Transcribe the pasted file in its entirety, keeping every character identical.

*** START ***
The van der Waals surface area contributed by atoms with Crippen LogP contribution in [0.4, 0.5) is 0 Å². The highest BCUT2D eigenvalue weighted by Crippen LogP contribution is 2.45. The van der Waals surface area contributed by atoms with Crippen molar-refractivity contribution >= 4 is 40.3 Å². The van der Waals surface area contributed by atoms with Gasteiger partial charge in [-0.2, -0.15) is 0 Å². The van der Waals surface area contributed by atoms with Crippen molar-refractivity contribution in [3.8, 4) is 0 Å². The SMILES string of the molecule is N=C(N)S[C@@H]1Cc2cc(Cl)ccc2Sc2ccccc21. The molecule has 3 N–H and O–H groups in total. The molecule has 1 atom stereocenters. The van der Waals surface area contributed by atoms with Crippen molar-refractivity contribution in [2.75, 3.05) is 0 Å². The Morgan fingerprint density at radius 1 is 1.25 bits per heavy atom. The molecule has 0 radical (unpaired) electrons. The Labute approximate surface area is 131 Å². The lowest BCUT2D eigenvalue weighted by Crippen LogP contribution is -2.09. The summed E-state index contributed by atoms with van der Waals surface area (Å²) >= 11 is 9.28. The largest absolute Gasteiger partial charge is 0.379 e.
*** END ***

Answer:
The van der Waals surface area contributed by atoms with Crippen LogP contribution in [0.4, 0.5) is 0 Å². The highest BCUT2D eigenvalue weighted by Crippen LogP contribution is 2.45. The van der Waals surface area contributed by atoms with Crippen molar-refractivity contribution >= 4 is 40.3 Å². The van der Waals surface area contributed by atoms with Gasteiger partial charge in [-0.2, -0.15) is 0 Å². The van der Waals surface area contributed by atoms with Crippen molar-refractivity contribution in [3.8, 4) is 0 Å². The SMILES string of the molecule is N=C(N)S[C@@H]1Cc2cc(Cl)ccc2Sc2ccccc21. The molecule has 3 N–H and O–H groups in total. The molecule has 1 atom stereocenters. The van der Waals surface area contributed by atoms with Crippen molar-refractivity contribution in [2.75, 3.05) is 0 Å². The Morgan fingerprint density at radius 1 is 1.25 bits per heavy atom. The molecule has 0 radical (unpaired) electrons. The Labute approximate surface area is 131 Å². The lowest BCUT2D eigenvalue weighted by Crippen LogP contribution is -2.09. The summed E-state index contributed by atoms with van der Waals surface area (Å²) >= 11 is 9.28. The largest absolute Gasteiger partial charge is 0.379 e.